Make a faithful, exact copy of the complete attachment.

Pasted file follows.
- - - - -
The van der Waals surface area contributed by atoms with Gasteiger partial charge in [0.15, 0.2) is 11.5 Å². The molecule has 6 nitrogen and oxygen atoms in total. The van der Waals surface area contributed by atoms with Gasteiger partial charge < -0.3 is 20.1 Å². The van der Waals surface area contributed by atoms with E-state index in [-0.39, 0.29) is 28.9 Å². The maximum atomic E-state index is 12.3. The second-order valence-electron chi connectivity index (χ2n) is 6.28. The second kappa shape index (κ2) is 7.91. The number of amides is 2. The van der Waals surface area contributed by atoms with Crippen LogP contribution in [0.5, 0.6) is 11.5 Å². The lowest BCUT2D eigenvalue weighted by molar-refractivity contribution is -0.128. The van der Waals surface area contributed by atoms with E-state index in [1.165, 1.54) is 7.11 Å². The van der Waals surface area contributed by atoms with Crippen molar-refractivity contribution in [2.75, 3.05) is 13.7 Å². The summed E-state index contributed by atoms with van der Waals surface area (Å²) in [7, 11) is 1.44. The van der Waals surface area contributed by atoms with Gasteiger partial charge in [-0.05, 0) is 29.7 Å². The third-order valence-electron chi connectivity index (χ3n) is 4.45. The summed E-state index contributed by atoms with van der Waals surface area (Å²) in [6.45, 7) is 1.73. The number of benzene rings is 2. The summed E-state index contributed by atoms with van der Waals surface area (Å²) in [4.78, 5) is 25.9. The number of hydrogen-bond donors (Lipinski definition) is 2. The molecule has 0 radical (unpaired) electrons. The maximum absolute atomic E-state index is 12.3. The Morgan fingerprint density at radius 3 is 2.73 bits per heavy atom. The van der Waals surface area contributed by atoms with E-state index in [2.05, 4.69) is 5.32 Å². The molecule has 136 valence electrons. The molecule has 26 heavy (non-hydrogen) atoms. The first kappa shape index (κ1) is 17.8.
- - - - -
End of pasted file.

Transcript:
The van der Waals surface area contributed by atoms with Gasteiger partial charge in [0.15, 0.2) is 11.5 Å². The molecule has 6 nitrogen and oxygen atoms in total. The van der Waals surface area contributed by atoms with Gasteiger partial charge < -0.3 is 20.1 Å². The van der Waals surface area contributed by atoms with E-state index in [-0.39, 0.29) is 28.9 Å². The maximum atomic E-state index is 12.3. The second-order valence-electron chi connectivity index (χ2n) is 6.28. The second kappa shape index (κ2) is 7.91. The number of amides is 2. The van der Waals surface area contributed by atoms with Crippen LogP contribution in [0.5, 0.6) is 11.5 Å². The lowest BCUT2D eigenvalue weighted by molar-refractivity contribution is -0.128. The van der Waals surface area contributed by atoms with E-state index in [1.165, 1.54) is 7.11 Å². The van der Waals surface area contributed by atoms with Crippen molar-refractivity contribution in [2.75, 3.05) is 13.7 Å². The summed E-state index contributed by atoms with van der Waals surface area (Å²) in [7, 11) is 1.44. The van der Waals surface area contributed by atoms with Gasteiger partial charge in [-0.05, 0) is 29.7 Å². The third-order valence-electron chi connectivity index (χ3n) is 4.45. The summed E-state index contributed by atoms with van der Waals surface area (Å²) in [6.45, 7) is 1.73. The number of benzene rings is 2. The summed E-state index contributed by atoms with van der Waals surface area (Å²) in [4.78, 5) is 25.9. The number of hydrogen-bond donors (Lipinski definition) is 2. The molecule has 0 radical (unpaired) electrons. The maximum absolute atomic E-state index is 12.3. The Morgan fingerprint density at radius 3 is 2.73 bits per heavy atom. The van der Waals surface area contributed by atoms with E-state index in [2.05, 4.69) is 5.32 Å². The molecule has 136 valence electrons. The molecule has 26 heavy (non-hydrogen) atoms. The first kappa shape index (κ1) is 17.8.